Australia’s climate is diverse. Monsoon tropics, desert, savanna, alpine and temperate regions can all be found in various locations. The sheer diversity of ecological zones negates the concept of a rigid European seasonal calendar for the entire continent. The Aboriginal people of Australia inhabited distinct regions that were usually concordant with geographical and ecological regions. An intimate knowledge of the environment was paramount for survival and the resulting meteorological view of the Aboriginal people is one of great diversity, where the nomenclature of the seasons is often dependant on localised events or resources.
The ability to link events in the natural world to a cycle that permitted the prediction of seasonal events was a key factor in their success. These natural barometers were not uniform across the land but instead used the reaction of plants and animals to gauge what was happening in the environment.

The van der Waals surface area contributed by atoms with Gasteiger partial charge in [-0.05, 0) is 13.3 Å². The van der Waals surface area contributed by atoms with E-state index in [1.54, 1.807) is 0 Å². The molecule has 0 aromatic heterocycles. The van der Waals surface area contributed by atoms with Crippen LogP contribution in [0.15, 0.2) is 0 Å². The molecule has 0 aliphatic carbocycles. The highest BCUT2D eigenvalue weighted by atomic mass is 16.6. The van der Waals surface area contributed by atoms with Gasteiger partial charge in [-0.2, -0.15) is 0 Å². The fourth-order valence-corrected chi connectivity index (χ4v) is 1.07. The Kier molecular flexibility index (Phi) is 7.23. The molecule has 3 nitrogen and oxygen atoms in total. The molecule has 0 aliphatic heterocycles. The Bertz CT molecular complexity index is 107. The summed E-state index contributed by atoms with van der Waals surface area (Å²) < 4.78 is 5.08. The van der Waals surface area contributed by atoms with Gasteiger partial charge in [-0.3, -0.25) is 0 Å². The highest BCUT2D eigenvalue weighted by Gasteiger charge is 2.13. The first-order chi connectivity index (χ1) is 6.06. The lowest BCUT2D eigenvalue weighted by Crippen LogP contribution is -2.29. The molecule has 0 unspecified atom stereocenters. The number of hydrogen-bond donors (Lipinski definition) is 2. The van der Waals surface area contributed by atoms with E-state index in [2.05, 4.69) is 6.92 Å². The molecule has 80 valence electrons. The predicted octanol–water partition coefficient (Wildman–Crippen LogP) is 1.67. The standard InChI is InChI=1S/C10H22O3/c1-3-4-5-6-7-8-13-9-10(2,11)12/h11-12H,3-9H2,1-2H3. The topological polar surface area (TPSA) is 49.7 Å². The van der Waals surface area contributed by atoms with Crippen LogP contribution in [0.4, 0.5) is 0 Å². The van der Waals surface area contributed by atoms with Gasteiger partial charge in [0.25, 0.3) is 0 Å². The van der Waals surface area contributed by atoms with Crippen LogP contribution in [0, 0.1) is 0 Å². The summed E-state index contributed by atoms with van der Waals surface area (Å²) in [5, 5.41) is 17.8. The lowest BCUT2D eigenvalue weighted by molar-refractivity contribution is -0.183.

The presences of march flies, for example, was an indication to the Gadgerong people that crocodile eggs could be found, to look for native honey, and it was approaching the late dry season.
As a result of all this, seasonal cycles as described by the various Aboriginal peoples differ substantially according to location.
This produces a far more intricate and subtle overview of Australia’s climate than the 4-season European climate description of Summer, Autumn, Winter and Spring, applied as it is across most areas of the continent.
[Bureau of Meteorology]
[Kakadu National Park]